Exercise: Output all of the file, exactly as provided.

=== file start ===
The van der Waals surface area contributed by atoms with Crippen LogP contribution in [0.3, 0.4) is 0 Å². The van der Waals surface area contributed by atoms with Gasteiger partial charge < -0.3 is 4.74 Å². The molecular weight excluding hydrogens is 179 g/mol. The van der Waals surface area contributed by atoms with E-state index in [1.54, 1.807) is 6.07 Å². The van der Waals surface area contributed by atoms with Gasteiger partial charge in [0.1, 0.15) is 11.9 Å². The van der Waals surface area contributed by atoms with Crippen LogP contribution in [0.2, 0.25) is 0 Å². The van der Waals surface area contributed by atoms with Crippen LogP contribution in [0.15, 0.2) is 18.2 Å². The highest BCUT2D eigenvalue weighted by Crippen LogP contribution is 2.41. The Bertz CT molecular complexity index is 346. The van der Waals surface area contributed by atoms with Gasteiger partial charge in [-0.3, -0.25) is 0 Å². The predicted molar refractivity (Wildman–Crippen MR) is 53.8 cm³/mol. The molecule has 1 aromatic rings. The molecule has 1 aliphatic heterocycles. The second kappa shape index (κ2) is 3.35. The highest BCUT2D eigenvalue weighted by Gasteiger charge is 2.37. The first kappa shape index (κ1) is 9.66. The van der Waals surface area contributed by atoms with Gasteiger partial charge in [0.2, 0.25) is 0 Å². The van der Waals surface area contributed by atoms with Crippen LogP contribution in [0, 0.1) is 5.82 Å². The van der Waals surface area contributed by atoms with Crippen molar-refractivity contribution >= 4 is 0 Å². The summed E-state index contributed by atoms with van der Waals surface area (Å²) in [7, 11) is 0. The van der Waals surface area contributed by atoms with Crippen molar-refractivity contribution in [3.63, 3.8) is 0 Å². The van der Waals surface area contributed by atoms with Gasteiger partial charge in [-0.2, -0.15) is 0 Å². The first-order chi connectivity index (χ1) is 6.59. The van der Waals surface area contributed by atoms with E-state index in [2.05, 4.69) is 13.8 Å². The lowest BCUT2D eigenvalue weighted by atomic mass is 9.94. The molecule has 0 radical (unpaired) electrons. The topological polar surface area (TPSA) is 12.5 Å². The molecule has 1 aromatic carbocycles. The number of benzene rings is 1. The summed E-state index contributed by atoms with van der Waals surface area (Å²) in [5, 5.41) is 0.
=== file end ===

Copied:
The van der Waals surface area contributed by atoms with Crippen LogP contribution in [0.3, 0.4) is 0 Å². The van der Waals surface area contributed by atoms with Gasteiger partial charge < -0.3 is 4.74 Å². The molecular weight excluding hydrogens is 179 g/mol. The van der Waals surface area contributed by atoms with E-state index in [1.54, 1.807) is 6.07 Å². The van der Waals surface area contributed by atoms with Gasteiger partial charge in [0.1, 0.15) is 11.9 Å². The van der Waals surface area contributed by atoms with Crippen LogP contribution in [0.2, 0.25) is 0 Å². The van der Waals surface area contributed by atoms with Crippen LogP contribution in [0.15, 0.2) is 18.2 Å². The highest BCUT2D eigenvalue weighted by Crippen LogP contribution is 2.41. The Bertz CT molecular complexity index is 346. The van der Waals surface area contributed by atoms with Gasteiger partial charge in [-0.3, -0.25) is 0 Å². The predicted molar refractivity (Wildman–Crippen MR) is 53.8 cm³/mol. The molecule has 1 aromatic rings. The molecule has 1 aliphatic heterocycles. The second kappa shape index (κ2) is 3.35. The highest BCUT2D eigenvalue weighted by Gasteiger charge is 2.37. The first kappa shape index (κ1) is 9.66. The van der Waals surface area contributed by atoms with Gasteiger partial charge in [0.2, 0.25) is 0 Å². The van der Waals surface area contributed by atoms with Crippen LogP contribution in [0, 0.1) is 5.82 Å². The van der Waals surface area contributed by atoms with Crippen molar-refractivity contribution >= 4 is 0 Å². The summed E-state index contributed by atoms with van der Waals surface area (Å²) in [7, 11) is 0. The van der Waals surface area contributed by atoms with Crippen molar-refractivity contribution in [3.63, 3.8) is 0 Å². The van der Waals surface area contributed by atoms with Gasteiger partial charge in [-0.2, -0.15) is 0 Å². The first-order chi connectivity index (χ1) is 6.59. The van der Waals surface area contributed by atoms with E-state index in [2.05, 4.69) is 13.8 Å². The lowest BCUT2D eigenvalue weighted by atomic mass is 9.94. The molecule has 0 radical (unpaired) electrons. The topological polar surface area (TPSA) is 12.5 Å². The molecule has 1 aromatic carbocycles. The number of benzene rings is 1. The summed E-state index contributed by atoms with van der Waals surface area (Å²) in [5, 5.41) is 0.